In fact, this graph will probably show up in one of the upcoming housing posts, because this issue with risk premiums gets tied up in home values in an interesting way.  I'm still working out exactly how.  But, clearly homes have pricing behavior similar to low risk, inflation-protected securities.  Home prices have been high when the risk premium has been high.  And, the Fed is treating high home prices as a sign of risk taking!

But, maybe I'm being too hard on the Fed and Mr. Dudley.  These nutty positions are basically consensus positions right now.


  1. Buybacks should not generally add to the level of stock indices. Here is why.

    For simplicity's sake, let's say that there is a corporation that has $1,000 of cash as its only asset, and it currently has 100 shares. Therefore the value of each share is $10.

    For whatever reason, the market is overvaluing the stock at $20 per share, but the corporation decides to to buy back 10 shares. Now the value of the corporation is $800 because that is the value of remaining assets ($1,000 - (10 x $20)). There are now 90 shares outstanding, so the per share value is $8.89. Each share is now worth less due to the buyback.

    Let's say the stock was trading at $5 when the buyback was done. The value of the company would instead be $950 ($1,000 - (10 x $5)). Now the remaining 90 shares are each worth $10.56.

    The third and final possibility is a buyback at $10, which doesn't change the value per share. The new value of the corporation is $900, and the remaining 90 shares are each worth $10, same as before the buyback.

    So buying back overvalued stock reduces stock values and buying back undervalued stock increases stock values. Warren Buffett has talked about this in some of his letters to Berkshire Hathaway shareholders.

    The question is, what is the relative valuation when companies do buybacks? I'm pessimistic enough to believe that they buy back stock when the shares are overvalued more than undervalued. But that may be because I have seen so many companies, especially technology companies, maintain their buyback programs despite absurdly overvalued shares in order to reduce the exploding number of shares outstanding due to employee stock options.

    So of a company's three options:
    1) Dividends - should definitely reduce the value of a share by reducing the net assets per share,
    2) Buybacks - may increase or decrease the value of a share, depending on the size of reduction in net assets to achieve the reduction in shares, and
    3) Retained earnings - should definitely increase the value of a share by increasing the net assets per share.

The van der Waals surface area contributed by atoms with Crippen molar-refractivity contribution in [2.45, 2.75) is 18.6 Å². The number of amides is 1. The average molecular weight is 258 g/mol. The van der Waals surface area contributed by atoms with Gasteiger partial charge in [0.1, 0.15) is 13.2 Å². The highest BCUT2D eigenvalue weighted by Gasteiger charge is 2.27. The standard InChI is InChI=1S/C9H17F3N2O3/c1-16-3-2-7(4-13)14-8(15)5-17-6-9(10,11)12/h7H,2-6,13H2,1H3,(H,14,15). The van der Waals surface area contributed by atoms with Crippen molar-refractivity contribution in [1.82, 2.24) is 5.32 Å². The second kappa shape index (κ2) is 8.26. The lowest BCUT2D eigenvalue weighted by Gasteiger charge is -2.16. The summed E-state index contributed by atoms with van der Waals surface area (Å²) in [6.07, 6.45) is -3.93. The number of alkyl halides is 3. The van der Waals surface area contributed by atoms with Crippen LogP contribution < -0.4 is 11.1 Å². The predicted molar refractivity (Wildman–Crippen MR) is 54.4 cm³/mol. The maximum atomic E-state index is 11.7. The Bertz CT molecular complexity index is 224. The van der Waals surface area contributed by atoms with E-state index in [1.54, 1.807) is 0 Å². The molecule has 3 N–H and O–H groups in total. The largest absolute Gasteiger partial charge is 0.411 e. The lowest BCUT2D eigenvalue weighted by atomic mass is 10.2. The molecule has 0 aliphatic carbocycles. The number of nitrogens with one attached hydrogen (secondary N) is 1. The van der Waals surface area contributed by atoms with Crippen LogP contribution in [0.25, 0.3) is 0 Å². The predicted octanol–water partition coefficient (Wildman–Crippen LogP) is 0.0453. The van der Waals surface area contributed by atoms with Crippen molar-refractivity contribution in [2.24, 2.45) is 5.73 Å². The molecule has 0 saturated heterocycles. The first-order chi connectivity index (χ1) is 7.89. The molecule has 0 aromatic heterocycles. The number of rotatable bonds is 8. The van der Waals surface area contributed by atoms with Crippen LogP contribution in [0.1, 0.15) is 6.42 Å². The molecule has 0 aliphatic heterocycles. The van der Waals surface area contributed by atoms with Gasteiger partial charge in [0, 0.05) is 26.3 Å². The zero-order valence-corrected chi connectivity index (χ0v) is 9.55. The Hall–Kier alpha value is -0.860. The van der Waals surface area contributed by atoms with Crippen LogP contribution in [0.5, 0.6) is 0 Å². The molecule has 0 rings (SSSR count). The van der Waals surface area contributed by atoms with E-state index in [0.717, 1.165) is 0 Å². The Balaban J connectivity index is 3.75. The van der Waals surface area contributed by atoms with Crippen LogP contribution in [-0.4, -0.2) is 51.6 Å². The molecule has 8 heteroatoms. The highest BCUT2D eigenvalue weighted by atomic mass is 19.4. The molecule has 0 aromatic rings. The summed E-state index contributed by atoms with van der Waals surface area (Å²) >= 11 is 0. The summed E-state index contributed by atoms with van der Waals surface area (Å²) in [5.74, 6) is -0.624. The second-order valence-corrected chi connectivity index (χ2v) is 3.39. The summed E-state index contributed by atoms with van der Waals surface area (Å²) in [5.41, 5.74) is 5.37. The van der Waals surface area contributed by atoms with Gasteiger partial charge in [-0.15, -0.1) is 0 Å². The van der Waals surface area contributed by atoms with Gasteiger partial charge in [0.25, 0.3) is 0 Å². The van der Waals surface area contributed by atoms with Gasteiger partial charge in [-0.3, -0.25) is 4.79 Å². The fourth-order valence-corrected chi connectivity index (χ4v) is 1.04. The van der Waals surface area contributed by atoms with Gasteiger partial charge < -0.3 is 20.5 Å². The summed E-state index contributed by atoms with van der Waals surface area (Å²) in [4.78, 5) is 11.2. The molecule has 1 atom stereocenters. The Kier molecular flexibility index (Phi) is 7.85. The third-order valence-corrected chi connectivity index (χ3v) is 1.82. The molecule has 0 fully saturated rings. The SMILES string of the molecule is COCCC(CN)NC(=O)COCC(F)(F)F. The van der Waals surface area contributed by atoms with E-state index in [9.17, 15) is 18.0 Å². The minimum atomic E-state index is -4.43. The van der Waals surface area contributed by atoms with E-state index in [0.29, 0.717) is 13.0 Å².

1. Mark, think of it this way. The market owns the productive capacity to make 1 million widgets, worth $1 million. During the year, they can invest in capacity to make 50,000 more widgets, or they can receive $50,000 in dividends, or $50,000 in exchange for shares. Let's say that management decides that, on the margin, new widget capacity is not worth $50,000, so they return the capital. It doesn't matter whether the capital is issued through dividends or buybacks, or how many shares the buybacks bought. At the end of the year, the market owns the productive capacity for 1 million widgets and they also have $50,000. Either way.

      Where the cost of the shares at the time of the buybacks comes into play is just a matter of how much the share count was reduced, to arrive at the arbitrary value of a remaining share. This has already been accounted for by accounting for the buyback as a percentage of market value.

      But, to the extent that buybacks are done at suboptimal prices, this reflects a suboptimal use of capital for the remaining shareholders, not the shareholders who sold their shares to the company. So, the adjusted S&P 500 index value (tracking the value of the index after accounting for returned capital) remains the same, regardless of the price paid for the shares. If the company paid too much, the result is that the nominal value of the index, before the adjustment, will be lower than it would have been if the buybacks had been perfectly timed.

  2. TravisV here.

    I thought Damodaran's cost of capital by sector in this new post was interesting stuff........

    1. Thanks Travis. That was a good overview of the issue.

  3. Ouch! Here is how some people are responding to an artificial normalization:

    1. Becky, thanks for that interesting article. My thoughts while reading it were, (1) wow, the confidence with which everyone now blames the victim regarding the institutions who were exposed to risk when the bottom fell out is astounding. (2) The skeptics say, "You can't get rid of risk, you can only move it around." So, I guess we shouldn't have any fixed income or fixed wage contracts? How exactly does their critique not apply to every single financial transaction ever engaged in?

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  5. Great article! Thanks for telling all this important stuff! My uncle Dr. Aloke Ghosh is very much concerned about all these issues. You know he is planning to publish a book on “rental income”.